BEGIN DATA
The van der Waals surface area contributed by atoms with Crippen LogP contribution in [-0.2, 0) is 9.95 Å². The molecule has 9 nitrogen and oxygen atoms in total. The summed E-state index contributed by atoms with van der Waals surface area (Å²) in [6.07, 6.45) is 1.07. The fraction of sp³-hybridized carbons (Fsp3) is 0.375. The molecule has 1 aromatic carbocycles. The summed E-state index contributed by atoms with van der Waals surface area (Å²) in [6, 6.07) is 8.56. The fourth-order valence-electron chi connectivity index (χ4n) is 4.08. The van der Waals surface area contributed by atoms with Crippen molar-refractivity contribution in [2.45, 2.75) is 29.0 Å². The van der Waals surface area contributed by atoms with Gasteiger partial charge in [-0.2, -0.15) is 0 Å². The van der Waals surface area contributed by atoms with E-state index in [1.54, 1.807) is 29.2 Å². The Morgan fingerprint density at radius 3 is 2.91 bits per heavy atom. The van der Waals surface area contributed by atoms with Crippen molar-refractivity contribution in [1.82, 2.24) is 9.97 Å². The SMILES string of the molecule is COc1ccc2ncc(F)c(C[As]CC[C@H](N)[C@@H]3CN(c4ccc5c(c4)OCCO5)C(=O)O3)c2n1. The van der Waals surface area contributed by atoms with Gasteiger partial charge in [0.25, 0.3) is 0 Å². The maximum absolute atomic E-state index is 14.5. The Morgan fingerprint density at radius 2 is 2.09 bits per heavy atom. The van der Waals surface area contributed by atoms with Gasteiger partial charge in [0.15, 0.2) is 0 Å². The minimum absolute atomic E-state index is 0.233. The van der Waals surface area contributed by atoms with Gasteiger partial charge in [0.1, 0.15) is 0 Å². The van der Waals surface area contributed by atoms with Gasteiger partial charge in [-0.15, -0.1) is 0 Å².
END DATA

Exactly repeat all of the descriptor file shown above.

The van der Waals surface area contributed by atoms with Crippen LogP contribution in [-0.2, 0) is 9.95 Å². The molecule has 9 nitrogen and oxygen atoms in total. The summed E-state index contributed by atoms with van der Waals surface area (Å²) in [6.07, 6.45) is 1.07. The fraction of sp³-hybridized carbons (Fsp3) is 0.375. The molecule has 1 aromatic carbocycles. The summed E-state index contributed by atoms with van der Waals surface area (Å²) in [6, 6.07) is 8.56. The fourth-order valence-electron chi connectivity index (χ4n) is 4.08. The van der Waals surface area contributed by atoms with Crippen molar-refractivity contribution in [2.45, 2.75) is 29.0 Å². The van der Waals surface area contributed by atoms with Gasteiger partial charge in [-0.2, -0.15) is 0 Å². The van der Waals surface area contributed by atoms with E-state index in [1.54, 1.807) is 29.2 Å². The Morgan fingerprint density at radius 3 is 2.91 bits per heavy atom. The van der Waals surface area contributed by atoms with Crippen molar-refractivity contribution in [1.82, 2.24) is 9.97 Å². The SMILES string of the molecule is COc1ccc2ncc(F)c(C[As]CC[C@H](N)[C@@H]3CN(c4ccc5c(c4)OCCO5)C(=O)O3)c2n1. The van der Waals surface area contributed by atoms with Gasteiger partial charge in [0.25, 0.3) is 0 Å². The maximum absolute atomic E-state index is 14.5. The Morgan fingerprint density at radius 2 is 2.09 bits per heavy atom. The van der Waals surface area contributed by atoms with Gasteiger partial charge in [0.15, 0.2) is 0 Å². The minimum absolute atomic E-state index is 0.233. The van der Waals surface area contributed by atoms with Gasteiger partial charge in [0.1, 0.15) is 0 Å². The van der Waals surface area contributed by atoms with Gasteiger partial charge in [-0.15, -0.1) is 0 Å².